Treating Infant Constipation with CST
Parents often become concerned about infant constipation when they observe NORMAL changes in their baby’s bowel habits and behavior, which commonly occur around 2 – 6 weeks of age. It’s around this age that the frequency of babies’ bowel motions often decrease, (this being more obvious in breastfed babies). It is ALSO around this age that many babies are first observed to ‘STRAIN’ when having a bowel motion OR passing gas.
It’s not the frequency of bowel motions or straining that determines if your baby is constipated; it’s the consistency of his/her stools.
What is infant constipation?
A baby is considered to be constipated if his stool is firm, dry and pebbly. Crying while having a bowel motion, bleeding from the anus, abdominal pain and reduced appetite can also be signs a baby is constipated.
If your baby’s stool is fluid, soft OR paste consistency, then s/he’s NOT constipated.
Other symptoms include discomfort related to Infant Colic and Infant Feeding Difficulties. Below is an example of an approach that I have found very effective in relieving Infant Constipation:
How CST can help – Baby Alex’s Story:
Alex was seven weeks old when he presented with extreme infant constipation – he had a very difficult birth with prolonged labour, the umbilical cord wrapped around the neck, and finally an emergency C-Section.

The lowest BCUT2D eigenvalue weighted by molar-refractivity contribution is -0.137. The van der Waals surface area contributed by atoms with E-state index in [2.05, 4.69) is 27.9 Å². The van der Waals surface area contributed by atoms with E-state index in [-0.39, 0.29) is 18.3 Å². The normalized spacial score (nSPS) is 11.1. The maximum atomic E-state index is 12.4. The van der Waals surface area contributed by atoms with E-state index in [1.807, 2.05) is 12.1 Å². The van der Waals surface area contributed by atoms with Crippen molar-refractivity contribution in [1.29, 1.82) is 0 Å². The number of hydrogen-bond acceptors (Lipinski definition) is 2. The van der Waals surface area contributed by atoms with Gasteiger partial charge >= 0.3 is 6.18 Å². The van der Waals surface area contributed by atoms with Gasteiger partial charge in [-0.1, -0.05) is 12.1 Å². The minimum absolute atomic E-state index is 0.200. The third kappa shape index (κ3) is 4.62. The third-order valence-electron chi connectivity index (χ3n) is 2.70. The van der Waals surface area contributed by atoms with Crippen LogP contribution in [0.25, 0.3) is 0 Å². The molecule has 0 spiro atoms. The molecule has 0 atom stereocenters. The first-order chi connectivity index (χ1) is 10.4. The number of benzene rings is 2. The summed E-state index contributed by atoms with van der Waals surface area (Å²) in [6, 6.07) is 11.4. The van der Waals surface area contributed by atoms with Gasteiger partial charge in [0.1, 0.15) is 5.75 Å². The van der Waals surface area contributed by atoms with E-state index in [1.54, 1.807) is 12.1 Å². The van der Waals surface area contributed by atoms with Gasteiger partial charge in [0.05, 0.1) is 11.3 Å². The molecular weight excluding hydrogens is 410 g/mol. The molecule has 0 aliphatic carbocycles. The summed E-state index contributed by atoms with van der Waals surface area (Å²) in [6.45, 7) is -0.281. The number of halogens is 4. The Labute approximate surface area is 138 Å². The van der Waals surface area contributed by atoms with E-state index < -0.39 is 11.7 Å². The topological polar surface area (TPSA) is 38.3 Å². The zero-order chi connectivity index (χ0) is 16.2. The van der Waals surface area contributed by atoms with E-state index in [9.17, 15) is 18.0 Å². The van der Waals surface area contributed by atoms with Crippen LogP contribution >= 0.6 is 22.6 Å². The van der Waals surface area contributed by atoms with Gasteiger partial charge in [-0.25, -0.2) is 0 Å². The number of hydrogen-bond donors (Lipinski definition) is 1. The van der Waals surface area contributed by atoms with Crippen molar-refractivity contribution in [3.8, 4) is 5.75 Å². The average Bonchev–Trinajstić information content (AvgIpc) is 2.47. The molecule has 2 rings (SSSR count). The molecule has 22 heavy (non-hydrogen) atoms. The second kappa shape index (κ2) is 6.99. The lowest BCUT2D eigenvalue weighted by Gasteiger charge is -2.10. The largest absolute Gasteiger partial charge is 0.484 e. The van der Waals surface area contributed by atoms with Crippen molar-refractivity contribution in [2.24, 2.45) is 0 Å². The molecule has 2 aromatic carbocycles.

His first craniosacral treatment was quite upsetting for him. I worked to release the tension within the descending and sigmoid colon, and to balance the pelvic diaphragm. I also balanced the Sphenoid bone in the head (which was very much stuck in right-sided torsion) as well as the Occipital Base which was also very tight. These collectively impact the Vagus nerve which in turn affected his digestive and breathing functions.
Alex cried all through the treatment – which can be distressing – but is quite normal. And much to the delight of his parents, had a bowel movement at the end of the session.
Baby Alex came back for a second visit 10 days later. He had started to “go” on a more regular basis in the meantime, with much less discomfort. This time he slept for most of the 45 mins with the arms and legs splayed out in relaxed pose.
We continued for a third session and Alex was now going twice to three times a day and was both feeding and sleeping on a more regular basis.